How to Keep Stink Bugs Out!

By Chris Williams on May 30, 2011.

Q.  I’ve been hearing a lot about this stink bug that is getting into homes. I haven’t seen any in my house yet. What should I be looking for?

A.  You’re talking about the brown marmorated stink bug (we call it BMSB, for short), a new invasive pest that was first found in Pennsylvania about 10 years ago. It has since spread to 29 states by flying and hitchhiking on vehicles and shipped products. But not every home in the Northeast is going to see an invasion of stink bugs. They are very regional. You are more likely to see them if you live near agricultural fields or orchards since they feed mostly on crops and fruit trees, or if your home is surrounded by bright lights since they fly to lights.

The BMSB has a typical stink bug shape (see Occasional Invaders in our Pest Library) and is about 1/2-inch long. It has a marbled coloration and distinctive black and white banded legs and antennae that tell it apart from most other stink bugs.

brown-marmorated-stinkbugThis stink bug becomes a problem mostly in the fall when it flies from its feeding sites and looks for a place to spend the winter. In areas with heavy populations, there can be thousands massing on the side of a home looking for a way inside. Most people just see a few bugs wandering around aimlessly inside or out. Once the stink bugs are inside, they find a hiding place, typically behind baseboards, around window and door trim, around ceiling lights, or in wall or ceiling voids. You probably won’t see them again until the first warm days of spring (or sometimes on warm days in the winter) when they become active, move out of their hiding places, and look for a way to get back outside.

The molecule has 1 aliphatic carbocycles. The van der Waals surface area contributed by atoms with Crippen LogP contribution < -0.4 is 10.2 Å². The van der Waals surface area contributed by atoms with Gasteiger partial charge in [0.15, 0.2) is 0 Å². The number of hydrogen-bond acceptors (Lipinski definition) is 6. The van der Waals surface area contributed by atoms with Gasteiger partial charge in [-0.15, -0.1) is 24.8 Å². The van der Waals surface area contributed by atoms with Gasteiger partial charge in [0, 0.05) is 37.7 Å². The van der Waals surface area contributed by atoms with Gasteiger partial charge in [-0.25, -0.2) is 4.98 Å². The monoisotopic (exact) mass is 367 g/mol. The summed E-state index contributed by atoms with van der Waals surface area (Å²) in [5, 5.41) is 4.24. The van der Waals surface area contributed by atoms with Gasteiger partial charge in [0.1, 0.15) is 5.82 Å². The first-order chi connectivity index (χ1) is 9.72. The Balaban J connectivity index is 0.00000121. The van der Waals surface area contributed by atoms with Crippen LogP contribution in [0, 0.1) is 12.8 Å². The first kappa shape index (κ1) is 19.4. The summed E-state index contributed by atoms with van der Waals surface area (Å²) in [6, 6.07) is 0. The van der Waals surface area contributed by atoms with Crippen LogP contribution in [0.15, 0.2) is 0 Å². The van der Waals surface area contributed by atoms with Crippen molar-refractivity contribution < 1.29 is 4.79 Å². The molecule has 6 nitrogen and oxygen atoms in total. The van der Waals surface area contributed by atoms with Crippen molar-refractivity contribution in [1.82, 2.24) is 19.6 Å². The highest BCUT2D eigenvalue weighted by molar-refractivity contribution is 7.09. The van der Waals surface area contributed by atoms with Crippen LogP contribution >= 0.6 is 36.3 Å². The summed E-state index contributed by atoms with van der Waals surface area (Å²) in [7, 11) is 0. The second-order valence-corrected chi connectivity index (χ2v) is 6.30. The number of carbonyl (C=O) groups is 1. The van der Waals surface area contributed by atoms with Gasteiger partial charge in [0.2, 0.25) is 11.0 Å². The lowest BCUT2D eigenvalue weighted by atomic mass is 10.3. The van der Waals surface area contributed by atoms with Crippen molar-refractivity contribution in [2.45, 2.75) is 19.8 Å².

The good news is that these stink bugs don’t bite or sting, or reproduce indoors. The bad news is that they can give off an odor, mostly when irritated or squashed. Some say the odor is not so bad, that it smells like cilantro. Others say sweaty sneakers! The odor can be a problem if you are trying to vacuum up the bugs.

For homes that have large stink bug invasions, a pesticide treatment of outside walls in early fall is usually necessary to keep the bugs from getting in. Making sure screens on windows and vents are tight, and caulking of any openings (such as around utility lines) on the outside of the house, and openings between living spaces and the attic (such as around ceiling light fixtures or exhaust fans) will help keep them out, too. Remove window air conditioners after mid-September since this is a common point of entry. Once the stink bugs are inside, pesticides are not very effective. For just a few bugs inside, don’t squash; vacuuming is still your best option. Do so carefully and be sure to put the vacuum bag in the garbage after.



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